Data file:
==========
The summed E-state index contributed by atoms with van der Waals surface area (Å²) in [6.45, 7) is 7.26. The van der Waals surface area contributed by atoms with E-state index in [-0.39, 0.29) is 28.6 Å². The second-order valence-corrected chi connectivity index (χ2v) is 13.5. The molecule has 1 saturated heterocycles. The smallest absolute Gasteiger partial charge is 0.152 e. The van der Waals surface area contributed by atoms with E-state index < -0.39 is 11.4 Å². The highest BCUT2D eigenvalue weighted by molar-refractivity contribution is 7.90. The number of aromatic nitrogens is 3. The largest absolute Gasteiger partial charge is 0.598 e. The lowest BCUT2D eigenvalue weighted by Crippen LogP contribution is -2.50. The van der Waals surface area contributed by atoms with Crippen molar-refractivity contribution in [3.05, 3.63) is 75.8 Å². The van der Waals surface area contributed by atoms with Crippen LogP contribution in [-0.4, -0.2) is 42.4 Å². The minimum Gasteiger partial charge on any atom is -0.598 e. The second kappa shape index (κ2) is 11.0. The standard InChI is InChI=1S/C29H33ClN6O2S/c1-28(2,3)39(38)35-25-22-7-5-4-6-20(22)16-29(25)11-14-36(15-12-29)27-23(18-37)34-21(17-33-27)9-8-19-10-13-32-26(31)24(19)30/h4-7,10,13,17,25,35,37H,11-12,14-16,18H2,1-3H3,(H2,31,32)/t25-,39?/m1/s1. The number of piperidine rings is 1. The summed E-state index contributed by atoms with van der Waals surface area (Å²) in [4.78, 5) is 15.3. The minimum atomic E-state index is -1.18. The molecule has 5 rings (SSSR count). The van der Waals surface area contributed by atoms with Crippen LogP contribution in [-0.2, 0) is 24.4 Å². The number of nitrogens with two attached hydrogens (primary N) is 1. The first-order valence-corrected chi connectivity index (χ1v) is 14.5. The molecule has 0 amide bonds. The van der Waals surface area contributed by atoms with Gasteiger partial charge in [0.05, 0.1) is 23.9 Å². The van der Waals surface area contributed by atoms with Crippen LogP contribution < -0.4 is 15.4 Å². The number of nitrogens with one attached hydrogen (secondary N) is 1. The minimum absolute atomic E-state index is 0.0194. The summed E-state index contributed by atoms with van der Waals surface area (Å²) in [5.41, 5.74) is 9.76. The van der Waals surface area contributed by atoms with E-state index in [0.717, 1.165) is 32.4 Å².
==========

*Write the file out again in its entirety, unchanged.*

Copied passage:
The summed E-state index contributed by atoms with van der Waals surface area (Å²) in [6.45, 7) is 7.26. The van der Waals surface area contributed by atoms with E-state index in [-0.39, 0.29) is 28.6 Å². The second-order valence-corrected chi connectivity index (χ2v) is 13.5. The molecule has 1 saturated heterocycles. The smallest absolute Gasteiger partial charge is 0.152 e. The van der Waals surface area contributed by atoms with E-state index < -0.39 is 11.4 Å². The highest BCUT2D eigenvalue weighted by molar-refractivity contribution is 7.90. The number of aromatic nitrogens is 3. The largest absolute Gasteiger partial charge is 0.598 e. The lowest BCUT2D eigenvalue weighted by Crippen LogP contribution is -2.50. The van der Waals surface area contributed by atoms with Crippen molar-refractivity contribution in [3.05, 3.63) is 75.8 Å². The van der Waals surface area contributed by atoms with Crippen LogP contribution in [-0.4, -0.2) is 42.4 Å². The minimum Gasteiger partial charge on any atom is -0.598 e. The second kappa shape index (κ2) is 11.0. The standard InChI is InChI=1S/C29H33ClN6O2S/c1-28(2,3)39(38)35-25-22-7-5-4-6-20(22)16-29(25)11-14-36(15-12-29)27-23(18-37)34-21(17-33-27)9-8-19-10-13-32-26(31)24(19)30/h4-7,10,13,17,25,35,37H,11-12,14-16,18H2,1-3H3,(H2,31,32)/t25-,39?/m1/s1. The number of piperidine rings is 1. The summed E-state index contributed by atoms with van der Waals surface area (Å²) in [4.78, 5) is 15.3. The minimum atomic E-state index is -1.18. The molecule has 5 rings (SSSR count). The van der Waals surface area contributed by atoms with Crippen LogP contribution in [-0.2, 0) is 24.4 Å². The number of nitrogens with two attached hydrogens (primary N) is 1. The first-order valence-corrected chi connectivity index (χ1v) is 14.5. The molecule has 0 amide bonds. The van der Waals surface area contributed by atoms with Gasteiger partial charge in [0.05, 0.1) is 23.9 Å². The van der Waals surface area contributed by atoms with Crippen LogP contribution < -0.4 is 15.4 Å². The number of nitrogens with one attached hydrogen (secondary N) is 1. The minimum absolute atomic E-state index is 0.0194. The summed E-state index contributed by atoms with van der Waals surface area (Å²) in [5.41, 5.74) is 9.76. The van der Waals surface area contributed by atoms with E-state index in [0.717, 1.165) is 32.4 Å².